Last week I wrote about how we can make 2015 better than 2014 by setting clear intentions.
That’s because intentions can be supple like evergreen branches, while New Year’s resolutions tend to be brittle, like kindling.
My intention for 2015 was/is to be of service to two family members with health issues, including my sweet, frail 91 year old Dad.
I’ve realized that following through on that intention means I’m letting go of my blogging for the time being.
I’m a little sad, because I love writing about how to be rich in what matters. But my deeper feeling is relief. I’m opening up space so I can be more available to people I love.
And I feel gratitude that I have the first-world problem of too many good choices, too many meaningful things to do with my time.
Speaking of time, with 168 hours in a week, why don’t I have time for all the above? In theory (the theory in the second half of my last post) we each have a full five waking hours/day we can use for our higher intentions, even if we work full-time and need another whole 40 hours/week for eating, chores, self-care, etc.
But here’s what I’ve woken up to: not all hours are created equal. For me, morning hours are golden. They’re when I’m sharpest, so they’re when I write blog posts, and tackle the toughest parts of my paid work (coordinating rural transit and intermodalism for the state of Oregon). And, the new part: helping my family navigate the health-care system. All those take my keenest concentration, so they are morning tasks. I’m still productive with normal work in the afternoons, but by 6 p.m., my brain is fried. I need evening hours to rest and rejuvenate. I’m not able to plug the family service or the writing or the paid work into my evenings, because not all hours are created equal. So something needs to go.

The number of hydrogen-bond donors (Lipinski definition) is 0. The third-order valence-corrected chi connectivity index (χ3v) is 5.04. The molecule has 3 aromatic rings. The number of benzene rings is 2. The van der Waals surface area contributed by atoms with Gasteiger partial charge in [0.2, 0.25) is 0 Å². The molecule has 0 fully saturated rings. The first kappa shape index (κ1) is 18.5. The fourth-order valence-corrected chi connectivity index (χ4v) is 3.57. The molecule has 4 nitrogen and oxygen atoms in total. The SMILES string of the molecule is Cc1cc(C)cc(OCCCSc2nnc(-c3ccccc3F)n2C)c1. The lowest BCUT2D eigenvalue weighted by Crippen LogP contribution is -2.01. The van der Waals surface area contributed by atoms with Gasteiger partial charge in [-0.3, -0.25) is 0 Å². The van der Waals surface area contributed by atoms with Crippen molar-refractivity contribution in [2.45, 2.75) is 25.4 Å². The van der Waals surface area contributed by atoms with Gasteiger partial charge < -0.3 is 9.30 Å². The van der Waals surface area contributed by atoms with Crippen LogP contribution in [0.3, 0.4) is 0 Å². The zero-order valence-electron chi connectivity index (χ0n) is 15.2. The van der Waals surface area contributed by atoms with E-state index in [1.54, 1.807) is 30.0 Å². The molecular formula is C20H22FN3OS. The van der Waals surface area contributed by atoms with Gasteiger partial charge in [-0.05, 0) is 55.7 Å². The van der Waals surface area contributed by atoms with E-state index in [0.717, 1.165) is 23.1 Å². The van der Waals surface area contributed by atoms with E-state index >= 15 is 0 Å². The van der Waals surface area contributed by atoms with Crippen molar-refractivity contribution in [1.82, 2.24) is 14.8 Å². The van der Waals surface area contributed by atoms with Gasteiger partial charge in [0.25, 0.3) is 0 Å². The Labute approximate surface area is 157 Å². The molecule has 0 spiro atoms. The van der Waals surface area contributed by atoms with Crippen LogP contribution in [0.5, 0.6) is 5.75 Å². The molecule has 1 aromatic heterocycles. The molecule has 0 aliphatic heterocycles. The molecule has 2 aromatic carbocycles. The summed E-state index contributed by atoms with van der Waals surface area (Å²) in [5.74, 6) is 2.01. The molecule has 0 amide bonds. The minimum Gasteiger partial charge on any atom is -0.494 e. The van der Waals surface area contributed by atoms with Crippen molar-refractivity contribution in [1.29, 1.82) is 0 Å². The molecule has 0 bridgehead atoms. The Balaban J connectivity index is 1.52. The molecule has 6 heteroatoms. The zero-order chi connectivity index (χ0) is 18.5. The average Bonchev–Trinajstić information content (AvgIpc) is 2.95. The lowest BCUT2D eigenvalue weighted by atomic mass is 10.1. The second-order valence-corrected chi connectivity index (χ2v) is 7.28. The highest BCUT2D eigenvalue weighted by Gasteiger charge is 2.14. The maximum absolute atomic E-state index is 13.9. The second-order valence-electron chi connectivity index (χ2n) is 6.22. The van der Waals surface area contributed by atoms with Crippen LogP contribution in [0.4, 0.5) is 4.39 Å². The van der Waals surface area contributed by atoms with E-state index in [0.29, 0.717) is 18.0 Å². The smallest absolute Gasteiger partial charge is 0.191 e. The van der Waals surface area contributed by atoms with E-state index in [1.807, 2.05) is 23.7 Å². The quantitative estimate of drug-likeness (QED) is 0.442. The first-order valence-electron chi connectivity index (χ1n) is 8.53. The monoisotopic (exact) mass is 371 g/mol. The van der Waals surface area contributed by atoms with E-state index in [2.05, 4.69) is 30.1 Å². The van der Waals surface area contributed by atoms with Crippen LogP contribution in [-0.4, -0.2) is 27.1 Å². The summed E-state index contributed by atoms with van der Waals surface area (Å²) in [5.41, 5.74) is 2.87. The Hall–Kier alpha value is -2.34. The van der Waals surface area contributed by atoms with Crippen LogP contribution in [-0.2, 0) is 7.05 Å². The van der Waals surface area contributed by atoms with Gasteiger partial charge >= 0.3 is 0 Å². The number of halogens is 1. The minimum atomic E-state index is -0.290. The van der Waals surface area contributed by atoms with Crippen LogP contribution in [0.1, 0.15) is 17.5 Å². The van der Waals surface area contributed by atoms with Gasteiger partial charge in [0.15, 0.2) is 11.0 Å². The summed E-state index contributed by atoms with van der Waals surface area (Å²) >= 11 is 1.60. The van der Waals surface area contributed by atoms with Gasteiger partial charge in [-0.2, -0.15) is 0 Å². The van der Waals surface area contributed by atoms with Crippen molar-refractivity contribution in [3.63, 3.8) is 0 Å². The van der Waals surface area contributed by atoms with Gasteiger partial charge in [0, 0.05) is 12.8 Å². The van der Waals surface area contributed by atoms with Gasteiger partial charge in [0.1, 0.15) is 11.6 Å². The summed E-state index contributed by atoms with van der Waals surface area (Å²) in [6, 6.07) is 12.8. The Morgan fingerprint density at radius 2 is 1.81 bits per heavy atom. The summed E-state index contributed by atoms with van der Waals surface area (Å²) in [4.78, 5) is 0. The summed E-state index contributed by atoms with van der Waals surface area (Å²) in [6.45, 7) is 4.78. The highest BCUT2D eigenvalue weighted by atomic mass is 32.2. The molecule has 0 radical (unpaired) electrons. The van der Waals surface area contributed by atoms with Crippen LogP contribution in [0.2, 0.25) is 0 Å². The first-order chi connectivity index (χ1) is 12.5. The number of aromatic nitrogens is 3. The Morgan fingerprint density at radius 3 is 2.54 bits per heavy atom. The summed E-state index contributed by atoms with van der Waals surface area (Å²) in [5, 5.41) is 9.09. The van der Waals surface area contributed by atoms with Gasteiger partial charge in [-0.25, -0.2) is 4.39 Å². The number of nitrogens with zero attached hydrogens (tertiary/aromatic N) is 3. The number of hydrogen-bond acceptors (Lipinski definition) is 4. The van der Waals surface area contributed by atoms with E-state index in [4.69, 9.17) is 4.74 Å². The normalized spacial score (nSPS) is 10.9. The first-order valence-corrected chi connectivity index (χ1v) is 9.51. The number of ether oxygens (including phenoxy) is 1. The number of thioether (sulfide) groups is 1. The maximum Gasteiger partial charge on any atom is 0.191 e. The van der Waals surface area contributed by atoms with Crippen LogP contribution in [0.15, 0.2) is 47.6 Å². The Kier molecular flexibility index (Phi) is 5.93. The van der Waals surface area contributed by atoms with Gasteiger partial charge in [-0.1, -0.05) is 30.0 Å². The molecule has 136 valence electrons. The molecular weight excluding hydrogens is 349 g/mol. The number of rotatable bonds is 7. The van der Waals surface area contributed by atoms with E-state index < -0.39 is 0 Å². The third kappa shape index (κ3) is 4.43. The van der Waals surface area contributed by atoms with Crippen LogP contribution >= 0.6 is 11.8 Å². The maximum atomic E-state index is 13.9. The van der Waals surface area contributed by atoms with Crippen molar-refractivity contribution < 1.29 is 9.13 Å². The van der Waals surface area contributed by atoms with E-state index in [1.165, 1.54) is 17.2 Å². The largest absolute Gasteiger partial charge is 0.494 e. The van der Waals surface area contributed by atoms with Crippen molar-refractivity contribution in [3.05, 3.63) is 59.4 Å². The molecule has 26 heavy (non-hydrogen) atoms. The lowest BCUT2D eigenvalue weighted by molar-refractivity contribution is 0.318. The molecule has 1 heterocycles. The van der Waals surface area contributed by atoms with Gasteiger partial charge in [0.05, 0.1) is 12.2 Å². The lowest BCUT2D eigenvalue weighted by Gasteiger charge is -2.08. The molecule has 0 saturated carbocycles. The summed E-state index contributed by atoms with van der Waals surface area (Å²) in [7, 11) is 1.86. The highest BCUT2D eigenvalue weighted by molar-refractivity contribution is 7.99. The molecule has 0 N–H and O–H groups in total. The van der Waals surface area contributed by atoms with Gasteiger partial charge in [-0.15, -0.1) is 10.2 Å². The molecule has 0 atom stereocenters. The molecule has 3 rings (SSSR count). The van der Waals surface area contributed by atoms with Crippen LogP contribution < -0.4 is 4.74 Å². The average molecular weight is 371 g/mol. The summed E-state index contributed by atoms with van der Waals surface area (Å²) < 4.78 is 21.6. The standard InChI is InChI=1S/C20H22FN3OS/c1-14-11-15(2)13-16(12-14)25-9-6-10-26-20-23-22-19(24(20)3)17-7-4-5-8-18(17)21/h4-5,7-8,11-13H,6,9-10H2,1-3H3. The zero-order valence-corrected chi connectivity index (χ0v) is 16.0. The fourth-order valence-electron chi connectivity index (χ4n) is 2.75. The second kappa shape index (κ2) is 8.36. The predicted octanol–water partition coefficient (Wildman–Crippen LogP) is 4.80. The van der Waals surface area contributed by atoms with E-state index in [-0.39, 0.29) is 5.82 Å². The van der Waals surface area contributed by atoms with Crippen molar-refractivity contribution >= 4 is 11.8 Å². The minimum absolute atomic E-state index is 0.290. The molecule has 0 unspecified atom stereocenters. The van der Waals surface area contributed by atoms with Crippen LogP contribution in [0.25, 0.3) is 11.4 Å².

“Leaving the space open [for people we love] is what God cares about,” Vicki said. She also said, “When our schedules and brains are maxed out, any new little thing, like a sore tooth or traffic ticket or plumbing problem, can tip us over into tears or aggression.”
I see the truth of that. I’ve tipped myself over at times in the past, thinking that doing everything, all at the same time, would make me the richest in what matters.
My understanding is different now. Now, I believe that choosing some things over others makes us the richest in what matters. Those choices, those riches, can be driven by our deepest intentions. My friend and coach Maren Souders of Dream Into Change has been encouraging me since 2008 to live from my deepest intentions. If everyone could have someone like Maren in their lives, the whole world would be richer in what matters.
Finally, let me be clear: I’m in no way a martyr. My family members with health issues whom I’ll be helping are cool, lovable people. They appreciate me and make me laugh. As Dana (an ICU nurse) points out to me, I’m lucky in this regard :).
I will be checking back in here at Diamond-Cut Life within the spring. I hope that you and your deepest intentions will be creating a 2015 that’s rich in what matters. If you’d like ideas on how to do that, here’s a list of my top twenty posts (culled from the 635 I’ve published since 2007). If you enjoy fiction, here is my novel Revelle (rhymes with gazelle). It’s about a woman with lots of problems and almost no money but who still manages to be rich in what matters: community, connection to nature and Spirit, work she loves, health and vitality. And loving relationships, which sometimes trump the rest.